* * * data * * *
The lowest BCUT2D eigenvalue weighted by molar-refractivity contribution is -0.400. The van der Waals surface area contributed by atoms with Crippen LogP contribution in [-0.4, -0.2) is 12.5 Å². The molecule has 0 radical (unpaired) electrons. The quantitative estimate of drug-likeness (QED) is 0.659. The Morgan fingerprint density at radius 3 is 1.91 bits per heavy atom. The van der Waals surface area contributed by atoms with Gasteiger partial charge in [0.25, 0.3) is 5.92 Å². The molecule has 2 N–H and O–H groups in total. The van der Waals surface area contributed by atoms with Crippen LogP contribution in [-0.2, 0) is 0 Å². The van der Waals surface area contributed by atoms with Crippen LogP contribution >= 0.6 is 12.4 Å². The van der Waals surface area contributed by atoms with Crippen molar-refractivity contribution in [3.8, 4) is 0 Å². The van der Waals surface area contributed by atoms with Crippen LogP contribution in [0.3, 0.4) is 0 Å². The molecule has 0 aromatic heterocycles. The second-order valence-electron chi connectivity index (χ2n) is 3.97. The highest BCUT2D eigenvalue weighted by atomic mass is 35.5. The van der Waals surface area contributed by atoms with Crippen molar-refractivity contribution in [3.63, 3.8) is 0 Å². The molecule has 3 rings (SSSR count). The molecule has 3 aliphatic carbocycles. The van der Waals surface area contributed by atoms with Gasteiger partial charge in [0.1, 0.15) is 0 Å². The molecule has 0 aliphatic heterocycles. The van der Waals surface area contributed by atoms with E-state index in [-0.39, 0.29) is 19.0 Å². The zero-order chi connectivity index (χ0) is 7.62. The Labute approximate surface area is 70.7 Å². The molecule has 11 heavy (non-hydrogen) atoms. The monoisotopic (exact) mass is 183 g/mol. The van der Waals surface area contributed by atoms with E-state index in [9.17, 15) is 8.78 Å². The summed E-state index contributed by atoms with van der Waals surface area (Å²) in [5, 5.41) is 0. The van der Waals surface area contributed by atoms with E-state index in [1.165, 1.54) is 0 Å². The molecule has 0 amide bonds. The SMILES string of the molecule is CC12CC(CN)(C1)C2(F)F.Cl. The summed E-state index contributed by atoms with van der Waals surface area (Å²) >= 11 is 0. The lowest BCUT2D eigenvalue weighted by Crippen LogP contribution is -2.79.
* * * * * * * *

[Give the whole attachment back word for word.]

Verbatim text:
The lowest BCUT2D eigenvalue weighted by molar-refractivity contribution is -0.400. The van der Waals surface area contributed by atoms with Crippen LogP contribution in [-0.4, -0.2) is 12.5 Å². The molecule has 0 radical (unpaired) electrons. The quantitative estimate of drug-likeness (QED) is 0.659. The Morgan fingerprint density at radius 3 is 1.91 bits per heavy atom. The van der Waals surface area contributed by atoms with Gasteiger partial charge in [0.25, 0.3) is 5.92 Å². The molecule has 2 N–H and O–H groups in total. The van der Waals surface area contributed by atoms with Crippen LogP contribution in [-0.2, 0) is 0 Å². The van der Waals surface area contributed by atoms with Crippen LogP contribution >= 0.6 is 12.4 Å². The van der Waals surface area contributed by atoms with Crippen molar-refractivity contribution in [3.8, 4) is 0 Å². The van der Waals surface area contributed by atoms with Crippen LogP contribution in [0.3, 0.4) is 0 Å². The molecule has 0 aromatic heterocycles. The second-order valence-electron chi connectivity index (χ2n) is 3.97. The highest BCUT2D eigenvalue weighted by atomic mass is 35.5. The van der Waals surface area contributed by atoms with Crippen molar-refractivity contribution in [3.63, 3.8) is 0 Å². The molecule has 3 rings (SSSR count). The molecule has 3 aliphatic carbocycles. The van der Waals surface area contributed by atoms with Gasteiger partial charge in [0.1, 0.15) is 0 Å². The molecule has 0 aliphatic heterocycles. The van der Waals surface area contributed by atoms with E-state index in [-0.39, 0.29) is 19.0 Å². The zero-order chi connectivity index (χ0) is 7.62. The Labute approximate surface area is 70.7 Å². The molecule has 11 heavy (non-hydrogen) atoms. The monoisotopic (exact) mass is 183 g/mol. The van der Waals surface area contributed by atoms with E-state index in [9.17, 15) is 8.78 Å². The summed E-state index contributed by atoms with van der Waals surface area (Å²) in [5, 5.41) is 0. The van der Waals surface area contributed by atoms with E-state index in [1.165, 1.54) is 0 Å². The molecule has 0 amide bonds. The SMILES string of the molecule is CC12CC(CN)(C1)C2(F)F.Cl. The summed E-state index contributed by atoms with van der Waals surface area (Å²) >= 11 is 0. The lowest BCUT2D eigenvalue weighted by Crippen LogP contribution is -2.79.